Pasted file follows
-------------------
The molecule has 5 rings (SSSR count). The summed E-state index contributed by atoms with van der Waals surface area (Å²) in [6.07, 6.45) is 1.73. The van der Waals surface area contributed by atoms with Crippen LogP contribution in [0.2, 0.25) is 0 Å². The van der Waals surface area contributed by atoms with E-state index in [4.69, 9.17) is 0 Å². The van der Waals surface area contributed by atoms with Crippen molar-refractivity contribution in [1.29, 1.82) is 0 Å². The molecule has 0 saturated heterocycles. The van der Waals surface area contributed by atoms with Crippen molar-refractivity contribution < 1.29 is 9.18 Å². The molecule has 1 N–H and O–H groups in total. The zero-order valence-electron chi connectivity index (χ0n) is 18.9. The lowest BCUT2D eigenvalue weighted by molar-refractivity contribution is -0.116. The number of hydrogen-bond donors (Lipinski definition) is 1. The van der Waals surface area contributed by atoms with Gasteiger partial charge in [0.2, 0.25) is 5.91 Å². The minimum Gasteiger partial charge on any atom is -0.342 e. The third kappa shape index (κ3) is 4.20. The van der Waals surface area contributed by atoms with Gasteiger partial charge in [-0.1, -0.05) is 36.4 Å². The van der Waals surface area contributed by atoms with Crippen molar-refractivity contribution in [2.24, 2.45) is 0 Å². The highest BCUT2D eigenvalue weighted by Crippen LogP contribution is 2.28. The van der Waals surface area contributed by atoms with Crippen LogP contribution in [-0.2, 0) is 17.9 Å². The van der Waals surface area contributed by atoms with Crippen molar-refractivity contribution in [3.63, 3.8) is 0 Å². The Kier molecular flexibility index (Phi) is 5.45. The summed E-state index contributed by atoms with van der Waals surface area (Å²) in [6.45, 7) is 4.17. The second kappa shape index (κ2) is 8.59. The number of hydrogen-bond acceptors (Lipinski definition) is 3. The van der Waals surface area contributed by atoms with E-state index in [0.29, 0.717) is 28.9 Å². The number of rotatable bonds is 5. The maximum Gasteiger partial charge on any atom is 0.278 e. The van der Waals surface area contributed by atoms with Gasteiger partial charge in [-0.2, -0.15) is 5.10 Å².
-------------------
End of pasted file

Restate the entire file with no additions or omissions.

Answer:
The molecule has 5 rings (SSSR count). The summed E-state index contributed by atoms with van der Waals surface area (Å²) in [6.07, 6.45) is 1.73. The van der Waals surface area contributed by atoms with Crippen LogP contribution in [0.2, 0.25) is 0 Å². The van der Waals surface area contributed by atoms with E-state index in [4.69, 9.17) is 0 Å². The van der Waals surface area contributed by atoms with Crippen molar-refractivity contribution in [1.29, 1.82) is 0 Å². The molecule has 0 saturated heterocycles. The van der Waals surface area contributed by atoms with Crippen molar-refractivity contribution < 1.29 is 9.18 Å². The molecule has 1 N–H and O–H groups in total. The zero-order valence-electron chi connectivity index (χ0n) is 18.9. The lowest BCUT2D eigenvalue weighted by molar-refractivity contribution is -0.116. The number of hydrogen-bond donors (Lipinski definition) is 1. The van der Waals surface area contributed by atoms with Gasteiger partial charge in [0.2, 0.25) is 5.91 Å². The minimum Gasteiger partial charge on any atom is -0.342 e. The third kappa shape index (κ3) is 4.20. The van der Waals surface area contributed by atoms with Gasteiger partial charge in [-0.1, -0.05) is 36.4 Å². The van der Waals surface area contributed by atoms with Crippen molar-refractivity contribution in [2.24, 2.45) is 0 Å². The highest BCUT2D eigenvalue weighted by Crippen LogP contribution is 2.28. The van der Waals surface area contributed by atoms with Crippen LogP contribution in [-0.2, 0) is 17.9 Å². The van der Waals surface area contributed by atoms with Crippen molar-refractivity contribution in [3.63, 3.8) is 0 Å². The Kier molecular flexibility index (Phi) is 5.45. The summed E-state index contributed by atoms with van der Waals surface area (Å²) in [6.45, 7) is 4.17. The second kappa shape index (κ2) is 8.59. The number of hydrogen-bond acceptors (Lipinski definition) is 3. The van der Waals surface area contributed by atoms with E-state index in [0.29, 0.717) is 28.9 Å². The number of rotatable bonds is 5. The maximum Gasteiger partial charge on any atom is 0.278 e. The van der Waals surface area contributed by atoms with Gasteiger partial charge in [-0.2, -0.15) is 5.10 Å².